My Appliqué Technique

I have always loved to appliqué, but I have never been 100% happy with the techniques that I've tried for machine appliqué. Until now!

I want to share my method with you because it is so simple, fast and has a wonderful finish. If you're not crazy about machine appliqué, this method might change the way you feel about it.

My home-made appliqué starch recipe

In a 2-cup measuring cup, mix 1 teaspoon of cornstarch with
2 teaspoons of cold water.

Add 1 cup of boiling water and stir. Then fill to the 2-cup line with cold water and stir.

Trace an appliqué shape onto the dull side of a piece of freezer paper. Cut out the shape about ½” outside of the drawn line. Place the shape, shiny side down, onto the dull side of another piece of freezer paper. With a dry hot iron press the two pieces of freezer paper together. Peel the double-thick freezer paper off your ironing board, and cut out along the drawn line.

Shiny side down, place the freezer paper shape onto the wrong side of a piece of fabric. Press the freezer paper templates in place with a dry hot iron.

Cut away the fabric around the shape leaving a 1/4" seam allowance.

Apply the starch to the ¼” seam allowance with a small paint brush.

Using a mini iron and an awl, press the seam allowance towards the freezer paper.

Once the shape has cooled, remove the freezer paper template and if needed finger press the seam allowance back into place.

Using a cotton 2-ply fine embroidery thread that matches your appliqué shape and a 60/8 needle in your sewing machine, sew the shape to your background very close to the edge with a straight stitch. Start sewing with a very short stitch to anchor the shape and gradually increase the stitch length as you go around. As you get close to where you started sewing, decrease to a shorter stitch and remove from your sewing machine and cut the threads.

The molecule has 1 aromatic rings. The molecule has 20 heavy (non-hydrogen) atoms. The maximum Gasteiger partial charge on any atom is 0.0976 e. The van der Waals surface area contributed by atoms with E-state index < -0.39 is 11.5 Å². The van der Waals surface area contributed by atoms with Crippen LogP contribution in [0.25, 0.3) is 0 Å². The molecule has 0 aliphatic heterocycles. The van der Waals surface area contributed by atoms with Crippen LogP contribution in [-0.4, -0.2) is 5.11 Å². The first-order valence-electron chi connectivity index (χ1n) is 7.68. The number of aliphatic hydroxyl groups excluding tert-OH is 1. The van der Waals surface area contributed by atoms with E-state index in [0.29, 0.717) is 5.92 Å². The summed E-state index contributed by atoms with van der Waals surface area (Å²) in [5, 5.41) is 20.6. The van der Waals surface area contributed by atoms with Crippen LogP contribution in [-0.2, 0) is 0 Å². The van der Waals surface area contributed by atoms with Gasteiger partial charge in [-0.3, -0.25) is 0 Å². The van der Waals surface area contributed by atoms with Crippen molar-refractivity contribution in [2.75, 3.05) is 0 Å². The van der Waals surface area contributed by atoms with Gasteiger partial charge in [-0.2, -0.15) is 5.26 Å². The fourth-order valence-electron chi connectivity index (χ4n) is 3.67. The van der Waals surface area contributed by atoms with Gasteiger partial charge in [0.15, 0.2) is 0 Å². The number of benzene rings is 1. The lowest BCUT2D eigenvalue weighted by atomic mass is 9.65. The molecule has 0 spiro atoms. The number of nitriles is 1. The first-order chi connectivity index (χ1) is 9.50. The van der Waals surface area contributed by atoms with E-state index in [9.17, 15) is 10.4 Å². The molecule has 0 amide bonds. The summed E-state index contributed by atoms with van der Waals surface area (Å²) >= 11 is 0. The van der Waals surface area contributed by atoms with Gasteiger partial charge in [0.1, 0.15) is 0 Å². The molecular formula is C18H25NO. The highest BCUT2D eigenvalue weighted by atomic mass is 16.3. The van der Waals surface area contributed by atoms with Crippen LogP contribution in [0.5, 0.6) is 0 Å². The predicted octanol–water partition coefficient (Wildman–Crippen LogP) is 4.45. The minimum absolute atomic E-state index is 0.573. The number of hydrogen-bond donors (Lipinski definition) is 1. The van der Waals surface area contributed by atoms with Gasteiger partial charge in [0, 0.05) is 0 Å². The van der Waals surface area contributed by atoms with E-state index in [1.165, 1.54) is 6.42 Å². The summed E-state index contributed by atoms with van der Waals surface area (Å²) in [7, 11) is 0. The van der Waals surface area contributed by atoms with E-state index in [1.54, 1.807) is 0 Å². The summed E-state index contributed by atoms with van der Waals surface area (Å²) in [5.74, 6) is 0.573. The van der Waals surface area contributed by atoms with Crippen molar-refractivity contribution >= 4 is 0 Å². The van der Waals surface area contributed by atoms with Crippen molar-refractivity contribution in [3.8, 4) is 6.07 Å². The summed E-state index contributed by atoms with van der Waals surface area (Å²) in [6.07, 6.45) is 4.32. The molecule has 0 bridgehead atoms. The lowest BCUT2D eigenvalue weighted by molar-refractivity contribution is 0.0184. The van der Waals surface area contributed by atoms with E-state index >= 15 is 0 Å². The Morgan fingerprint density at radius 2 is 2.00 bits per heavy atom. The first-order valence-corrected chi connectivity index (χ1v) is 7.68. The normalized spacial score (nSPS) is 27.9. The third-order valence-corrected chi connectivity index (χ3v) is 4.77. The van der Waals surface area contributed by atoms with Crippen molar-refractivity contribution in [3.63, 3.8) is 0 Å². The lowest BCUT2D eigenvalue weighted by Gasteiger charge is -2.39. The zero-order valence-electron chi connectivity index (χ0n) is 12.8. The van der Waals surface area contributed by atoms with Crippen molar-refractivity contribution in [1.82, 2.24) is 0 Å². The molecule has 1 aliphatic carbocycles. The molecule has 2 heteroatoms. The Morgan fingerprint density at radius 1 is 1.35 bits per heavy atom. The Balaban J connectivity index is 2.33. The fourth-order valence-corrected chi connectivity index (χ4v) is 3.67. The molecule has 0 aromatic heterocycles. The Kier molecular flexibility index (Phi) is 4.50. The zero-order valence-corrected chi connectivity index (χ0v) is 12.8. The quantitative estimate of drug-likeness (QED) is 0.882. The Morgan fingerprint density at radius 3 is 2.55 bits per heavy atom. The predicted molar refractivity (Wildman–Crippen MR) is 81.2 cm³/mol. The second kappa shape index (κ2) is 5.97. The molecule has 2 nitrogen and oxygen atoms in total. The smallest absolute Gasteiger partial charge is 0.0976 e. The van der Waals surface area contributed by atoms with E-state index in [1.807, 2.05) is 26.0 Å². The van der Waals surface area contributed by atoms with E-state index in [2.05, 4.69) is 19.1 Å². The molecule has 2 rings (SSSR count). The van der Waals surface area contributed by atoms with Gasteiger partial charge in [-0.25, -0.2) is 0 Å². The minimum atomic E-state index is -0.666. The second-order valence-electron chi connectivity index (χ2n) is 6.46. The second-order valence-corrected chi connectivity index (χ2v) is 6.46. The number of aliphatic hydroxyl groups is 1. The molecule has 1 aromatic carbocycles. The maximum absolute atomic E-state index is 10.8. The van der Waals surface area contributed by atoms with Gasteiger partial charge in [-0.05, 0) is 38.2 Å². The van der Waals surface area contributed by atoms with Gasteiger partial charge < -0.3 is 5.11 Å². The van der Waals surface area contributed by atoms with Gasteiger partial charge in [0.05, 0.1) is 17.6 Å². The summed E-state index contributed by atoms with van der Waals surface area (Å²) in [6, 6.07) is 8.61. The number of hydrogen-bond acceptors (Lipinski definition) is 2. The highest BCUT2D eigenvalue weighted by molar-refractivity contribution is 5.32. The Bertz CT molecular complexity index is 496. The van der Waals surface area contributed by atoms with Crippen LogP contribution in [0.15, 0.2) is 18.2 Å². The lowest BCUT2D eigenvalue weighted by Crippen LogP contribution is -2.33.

1. This seems to be a most effective technique, especially the double freezer page shape. A mini iron is certainly easier to manage. Thank you for sharing your tried and trusted method.

    Cheers...Ann :)

  2. Thanks for sharing - I've just begun to use the starch method for hand applique and will try your hints for machine stitching, too! The starch recipe looks great, too.

  3. My sister in law and I have been wanting to try machine applique and really didn't want to use fusible interface/web. Thanks so much for this tutorial, I think even I might be able to do this it gives me and excuse to buy an new quilting tool. I don't have one of the mini irons yet. I've been looking at them for a long time though. Thanks again, Nancy

  4. thank you so much for this tutorial, I love the idea of making my own handmade starch, looks like it makes it simpler to do.

  5. Love the idea, because I hate to do the applique stitches since mine all look so terrible. I am assuming that you slit the back and pull the paper out?

    Or do you leave it in????

  6. Thanks... this looks easy enough for me to try! I've been wanting to applique for a while, but it has seemed a very daunting task! TFS!

  7. it llooks easier that way .gona try it. thanks

  8. I just got a mini iron for Christmas...will have to try your method!

  9. Obrigada, Margot, por compartilhar os seus tutorias, tenho certeza que irei aprender muito com eles.

  10. juleedugan3/05/2012

    Do you reuse the 7 large hexagon templates and 7 small templates over and over againto make the 9 large and 4 small blocks?


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